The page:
Saturday, 12 July 2014

Highs and Lows of Lifeboats.

The North Sea.  The Sun and a golden beach.   Mix that with kids.

This was the moment that one of the crew, all volunteers, of the Fraserburgh Lifeboat went into the water to rescue a teenage girl.  She and others had been swimming in the sea.  They were at a part where tides, currents, all combine to prevent one from getting back to the shore, in a particular area.  Ignorant of this three of them nearly drowned.  One managed it back to shore, one had a rope thrown and the last the only way to save her was the volunteer lifeboat man going in for her.  All went to hospital with hypothermia and having ingested sea water.  All now well and came back to thank their rescuers.

Then of course there is the silly season.

Days after the dramatic event above.

 Fraserburgh Lifeboat was launched this afternoon after a report that a capsized boat had been spotted in the bay in the vicinity of Cairnbulg Beacon. They were stood down some time later when it was ascertained that it had been a false alarm with good intent and the crew returned to the lifeboat's temporary berth.

I have mentioned previously that at Cairnbulg there is a wreck, the Sovereign, been there since 1985.

 Photographed by the DP during the big storm.

Along comes a tourist who sees the wreck and contacts the Coastguard. (  If you dial 999 here you are asked, police, fire, ambulance, coastguard). 

There was apparently a three way conversation between lifeboat, coast guard and concerned tourist.  And although the lifeboat coxswain was sure it was the Sovereign the crew were all paged, dropped what they were doing/working and personned the lifeboat (there are women as well as men - hence my personned...) and zoomed off to have a look see.

Are not these volunteer Lifeboat persons magnificent.  

1915 Fraserburgh rescue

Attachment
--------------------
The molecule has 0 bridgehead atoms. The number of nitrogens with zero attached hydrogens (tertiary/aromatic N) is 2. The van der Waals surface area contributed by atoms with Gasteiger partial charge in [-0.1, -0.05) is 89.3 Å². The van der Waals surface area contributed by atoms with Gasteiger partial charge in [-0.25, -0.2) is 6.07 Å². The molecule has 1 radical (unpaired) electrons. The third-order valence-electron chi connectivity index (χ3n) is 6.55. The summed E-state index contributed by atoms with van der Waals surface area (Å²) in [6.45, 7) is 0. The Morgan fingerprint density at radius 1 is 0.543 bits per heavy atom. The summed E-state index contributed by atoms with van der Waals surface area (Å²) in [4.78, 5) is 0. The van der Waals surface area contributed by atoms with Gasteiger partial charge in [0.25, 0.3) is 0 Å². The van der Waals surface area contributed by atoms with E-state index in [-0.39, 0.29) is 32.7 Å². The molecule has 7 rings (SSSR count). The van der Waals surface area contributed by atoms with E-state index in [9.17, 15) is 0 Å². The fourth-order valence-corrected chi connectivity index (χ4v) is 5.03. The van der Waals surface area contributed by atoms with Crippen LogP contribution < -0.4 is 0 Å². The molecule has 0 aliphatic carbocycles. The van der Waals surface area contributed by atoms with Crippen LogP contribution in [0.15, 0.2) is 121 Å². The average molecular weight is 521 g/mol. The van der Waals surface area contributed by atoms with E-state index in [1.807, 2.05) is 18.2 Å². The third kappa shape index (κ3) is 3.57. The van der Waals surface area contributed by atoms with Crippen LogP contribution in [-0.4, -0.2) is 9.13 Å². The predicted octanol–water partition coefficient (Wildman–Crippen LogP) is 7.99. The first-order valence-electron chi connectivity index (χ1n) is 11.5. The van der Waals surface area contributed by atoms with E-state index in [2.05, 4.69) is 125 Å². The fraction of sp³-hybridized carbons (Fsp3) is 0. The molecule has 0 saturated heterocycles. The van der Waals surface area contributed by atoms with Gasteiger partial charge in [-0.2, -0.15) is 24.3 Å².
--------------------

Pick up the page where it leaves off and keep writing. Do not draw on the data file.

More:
On the 8th August 1915 the lifeboat Lady Rothes made her first rescue. The first motorboat for Fraserburgh RNLI crew had been donated by a Titanic survivor’s father only 4 days earlier. Following a report that a submarine had been sighted near two ships some 15 miles off shore the lifeboat was launched and made a search of the area.
The lifeboat found the steamer SS Glenravel, and 14 crew on a boat nearby, who had been fired on by the submarine.  Bombs had been thrown on board, presumably to save torpedoes and shells. The 14 crew were all saved.

Next year, in August, we will have the RNLI exhibition celebrating the heroic actions of the volunteer lifeboat persons in World War 1.  The exhibition will be at the Museum of Scottish Lighthouses.  A great honour for us to celebrate the ongoing work of the RNLI in Fraserburgh.  There are many stories of heroism in the first world war.  Fraserburgh was chosen as one for the exhibition amongst others.  We are all very proud of being chosen and still continuing to save lives.


Anonymous said...

I thought of you when I saw the story on the news about the three kids. Their families said they could never repay what the lifeboat crew did - so true. I was so glad all three were saved.

BadPenny said...

Amazing work the RNLI does xx